ger problem for the college
student guiding his ac
tions from a conscious moral
This uncertainty of values
is manifest in the above ex
amples has ramifications
for our general view of being
in college. It suggests a der
rangement of values rooted
deeper than an individual
In coming to college the
student leaves at home a net
of relationships that have
taken a lifetime to construct.
The forces that have influ
enced his character to be
what it is are no longer im
mediately present. In the
university community the stu
dent must justify his values
in the face of attacks on
them from both his studies
and other students.
Consequently the student
demonstrates which values
he had really made a part
of his character and which
he has as a result of habit
from his former mode of life
Norms or values of a per
son's character are shown
through his actions. The col
lege student must do his own
evaluating in order to de
velop his own character. By
his actions the student struc
tures his life in college.
He may structure his ac
tions by putting energy into
school work, student govern
ment, social activities, sports
or an infinite variety of com
binations of these and other
general areas. The important
point is that it is the stu
dent's actions resulting from
his own decisions, which
orient his character and gives
general direction to what his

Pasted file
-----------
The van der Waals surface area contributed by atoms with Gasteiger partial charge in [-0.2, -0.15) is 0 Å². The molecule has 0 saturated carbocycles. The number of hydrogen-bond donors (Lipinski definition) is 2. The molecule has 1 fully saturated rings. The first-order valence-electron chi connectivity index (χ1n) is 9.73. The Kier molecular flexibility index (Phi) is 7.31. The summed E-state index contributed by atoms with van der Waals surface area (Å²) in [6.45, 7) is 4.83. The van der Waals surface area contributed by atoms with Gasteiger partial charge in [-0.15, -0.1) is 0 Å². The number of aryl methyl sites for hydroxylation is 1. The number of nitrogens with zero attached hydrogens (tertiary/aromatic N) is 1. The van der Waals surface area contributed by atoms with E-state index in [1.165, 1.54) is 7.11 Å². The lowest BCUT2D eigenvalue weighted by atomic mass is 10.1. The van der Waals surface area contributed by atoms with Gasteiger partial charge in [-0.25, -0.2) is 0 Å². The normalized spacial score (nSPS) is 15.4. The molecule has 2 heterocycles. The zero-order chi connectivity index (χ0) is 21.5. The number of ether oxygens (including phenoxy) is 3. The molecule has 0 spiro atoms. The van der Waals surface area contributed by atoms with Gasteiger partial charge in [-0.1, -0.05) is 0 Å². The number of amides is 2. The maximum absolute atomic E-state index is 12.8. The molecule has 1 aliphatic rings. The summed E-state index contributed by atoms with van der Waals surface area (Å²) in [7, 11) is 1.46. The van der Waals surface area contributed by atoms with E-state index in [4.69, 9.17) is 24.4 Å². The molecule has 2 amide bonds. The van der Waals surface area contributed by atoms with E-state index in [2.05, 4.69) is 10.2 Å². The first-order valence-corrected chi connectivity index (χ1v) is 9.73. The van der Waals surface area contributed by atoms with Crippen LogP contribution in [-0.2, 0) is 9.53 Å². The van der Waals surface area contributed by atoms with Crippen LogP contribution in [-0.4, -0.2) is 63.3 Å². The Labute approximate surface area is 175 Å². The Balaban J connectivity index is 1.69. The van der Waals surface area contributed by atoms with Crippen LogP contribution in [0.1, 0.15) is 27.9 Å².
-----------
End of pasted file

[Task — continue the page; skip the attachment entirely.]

future lifr will be. In this
sense there is a real dif
ference in direction between
the student that orients him
self towards learning and the
one bent on having a good
Both ways of living the
college life are guides to a
particular student's future
We must have our value
priorities in mind to best
utilize the college years. Even
though a student may not have
the greatest talent he can
still accomplish important
self development. Instead of
conforming to group behavior
the student should remember
that, hopefully, the primary
reason be came to college
was to improve himself.
It is important that we not
forget to ask ourselves what
we really desire rfom life
and how we hope to realize
it. Although college may
shake one loose from pseudo
held values known before,
drifting without value orien
tation is wallowing which the
student least needs. What is
needed Is student conscious
ness, the desire to think
clearly about why we are
Conspiracy hinted in Orangeburg
Atlanta (CPS) Many Ne
gro leaders in the South are
convinced that the police who
shot and killed three black
students In Orangeburg, S.C.,
three weeks ago were trying
to kill Cleveland Sellers, a
leader of the Student Nonvio
lent Coordinating Committee.
These Negro leaders also
are convinced that the inci
dent which occurred at South
Carolina State College is a
preview of what is to come
at many other black cam
puses. Some leaders are urg
ing black students to be ready
to defend themselves against
police in case riots break out